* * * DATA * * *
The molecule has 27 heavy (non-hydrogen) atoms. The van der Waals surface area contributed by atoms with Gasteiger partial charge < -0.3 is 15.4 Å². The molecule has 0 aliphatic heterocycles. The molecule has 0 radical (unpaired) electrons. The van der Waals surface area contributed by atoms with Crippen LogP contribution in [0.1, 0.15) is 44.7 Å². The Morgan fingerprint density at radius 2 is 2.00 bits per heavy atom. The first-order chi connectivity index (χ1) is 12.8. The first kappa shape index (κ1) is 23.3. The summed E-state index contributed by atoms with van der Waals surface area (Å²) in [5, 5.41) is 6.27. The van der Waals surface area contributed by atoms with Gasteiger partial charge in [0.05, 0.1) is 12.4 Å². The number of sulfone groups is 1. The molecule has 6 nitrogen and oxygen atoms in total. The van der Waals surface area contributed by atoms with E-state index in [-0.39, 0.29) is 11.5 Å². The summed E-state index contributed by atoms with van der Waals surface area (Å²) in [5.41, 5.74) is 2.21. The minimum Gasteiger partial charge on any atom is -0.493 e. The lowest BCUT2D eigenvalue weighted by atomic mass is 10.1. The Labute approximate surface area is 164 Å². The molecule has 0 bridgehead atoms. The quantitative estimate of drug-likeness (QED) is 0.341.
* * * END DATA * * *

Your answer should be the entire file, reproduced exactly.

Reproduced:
The molecule has 27 heavy (non-hydrogen) atoms. The van der Waals surface area contributed by atoms with Gasteiger partial charge < -0.3 is 15.4 Å². The molecule has 0 aliphatic heterocycles. The molecule has 0 radical (unpaired) electrons. The van der Waals surface area contributed by atoms with Crippen LogP contribution in [0.1, 0.15) is 44.7 Å². The Morgan fingerprint density at radius 2 is 2.00 bits per heavy atom. The first-order chi connectivity index (χ1) is 12.8. The first kappa shape index (κ1) is 23.3. The summed E-state index contributed by atoms with van der Waals surface area (Å²) in [5, 5.41) is 6.27. The van der Waals surface area contributed by atoms with Gasteiger partial charge in [0.05, 0.1) is 12.4 Å². The number of sulfone groups is 1. The molecule has 6 nitrogen and oxygen atoms in total. The van der Waals surface area contributed by atoms with E-state index in [-0.39, 0.29) is 11.5 Å². The summed E-state index contributed by atoms with van der Waals surface area (Å²) in [5.41, 5.74) is 2.21. The minimum Gasteiger partial charge on any atom is -0.493 e. The lowest BCUT2D eigenvalue weighted by atomic mass is 10.1. The Labute approximate surface area is 164 Å². The molecule has 0 bridgehead atoms. The quantitative estimate of drug-likeness (QED) is 0.341.